Three countries have been removed from the EU's blacklist of non-cooperative jurisdictions.
As a result, Bahrain, the Marshall Islands and Saint Lucia will not face EU defensive measures such as sanctions and limited access to EU funding. These countries have pledged to reform their systems in order to align them with conditions stipulated by the EU. However, they will now be on a so-called "grey list" and subject to close monitoring.
The Bahamas, Saint Kitts and U.S. Virgin Islands have been added to the blacklist because they failed to make appropriate commitments in response to all of the EU's concerns. As a result, the EU's blacklist now includes the following countries:
The EU's blacklist of non-cooperative tax jurisdictions was originally released in December 2017. At that time, the list included 17 countries identified as failing to meet agreed good tax-governance standards, following letters sent to certain jurisdictions requesting commitments to address deficiencies identified by the EU. The list, which looks at non-EU countries who trade economically with the EU, replaces the former patchwork of national lists. The list may be revised at least once a year, and was last revised in January to remove eight countries from the blacklist.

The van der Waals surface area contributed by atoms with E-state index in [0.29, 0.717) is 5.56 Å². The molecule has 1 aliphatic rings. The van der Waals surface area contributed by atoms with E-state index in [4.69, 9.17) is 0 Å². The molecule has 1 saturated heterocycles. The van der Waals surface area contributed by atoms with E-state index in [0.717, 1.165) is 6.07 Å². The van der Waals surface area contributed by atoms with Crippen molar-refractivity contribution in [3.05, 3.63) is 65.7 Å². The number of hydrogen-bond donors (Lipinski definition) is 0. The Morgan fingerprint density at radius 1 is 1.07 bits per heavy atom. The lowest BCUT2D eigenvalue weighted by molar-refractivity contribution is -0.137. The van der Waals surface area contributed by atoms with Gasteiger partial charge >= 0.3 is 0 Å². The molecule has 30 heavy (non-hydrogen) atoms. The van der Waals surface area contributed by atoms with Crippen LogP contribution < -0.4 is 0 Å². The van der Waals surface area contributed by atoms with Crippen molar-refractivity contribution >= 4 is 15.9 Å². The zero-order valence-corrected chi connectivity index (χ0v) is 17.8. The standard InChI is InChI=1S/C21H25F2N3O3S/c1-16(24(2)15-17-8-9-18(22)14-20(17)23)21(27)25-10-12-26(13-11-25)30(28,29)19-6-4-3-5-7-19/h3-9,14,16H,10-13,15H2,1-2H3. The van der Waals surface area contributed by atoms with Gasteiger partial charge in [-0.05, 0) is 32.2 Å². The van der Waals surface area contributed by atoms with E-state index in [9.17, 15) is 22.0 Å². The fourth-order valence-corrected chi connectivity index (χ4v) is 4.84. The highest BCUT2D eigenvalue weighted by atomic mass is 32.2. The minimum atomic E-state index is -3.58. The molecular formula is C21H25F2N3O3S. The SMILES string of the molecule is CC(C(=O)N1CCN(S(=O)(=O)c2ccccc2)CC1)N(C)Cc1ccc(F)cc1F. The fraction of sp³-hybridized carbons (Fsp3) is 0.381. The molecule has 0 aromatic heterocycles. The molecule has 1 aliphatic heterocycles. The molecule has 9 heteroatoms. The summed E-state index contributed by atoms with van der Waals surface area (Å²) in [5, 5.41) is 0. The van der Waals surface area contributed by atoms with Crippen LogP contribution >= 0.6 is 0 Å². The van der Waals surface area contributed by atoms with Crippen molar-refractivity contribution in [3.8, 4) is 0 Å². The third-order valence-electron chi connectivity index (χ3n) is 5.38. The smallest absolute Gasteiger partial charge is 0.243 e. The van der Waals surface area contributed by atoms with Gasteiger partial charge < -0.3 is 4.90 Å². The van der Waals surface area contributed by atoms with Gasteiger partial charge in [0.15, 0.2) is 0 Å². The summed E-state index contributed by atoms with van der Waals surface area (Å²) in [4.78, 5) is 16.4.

EU taxpayers dealing with entities from countries on the blacklist may experience a greater likelihood of being audited and monitored by their local EU tax jurisdiction-including taxpayers who use structures or arrangements involving blacklisted jurisdictions. According to the European Commission (EC), multinationals that have a presence in blacklisted jurisdictions may also face stricter reporting requirements or face limitations in their access to EU funding, among other potential measures that specific EU Member States may take.
EC continues to monitor progress
The EU Council is currently monitoring the implementation of commitments by Anguilla, Antigua and Barbuda, the British Virgin Islands, and Dominica. The EU Council is also seeking a commitment by the Turks and Caicos Islands by March 31, 2018.
For more information, contact your KPMG adviser.
Information is current to March 20, 2018. The information contained in this publication is of a general nature and is not intended to address the circumstances of any particular individual or entity. Although we endeavour to provide accurate and timely information, there can be no guarantee that such information is accurate as of the date it is received or that it will continue to be accurate in the future. No one should act upon such information without appropriate professional advice after a thorough examination of the particular situation. For more information, contact KPMG's National Tax Centre at 416.777.8500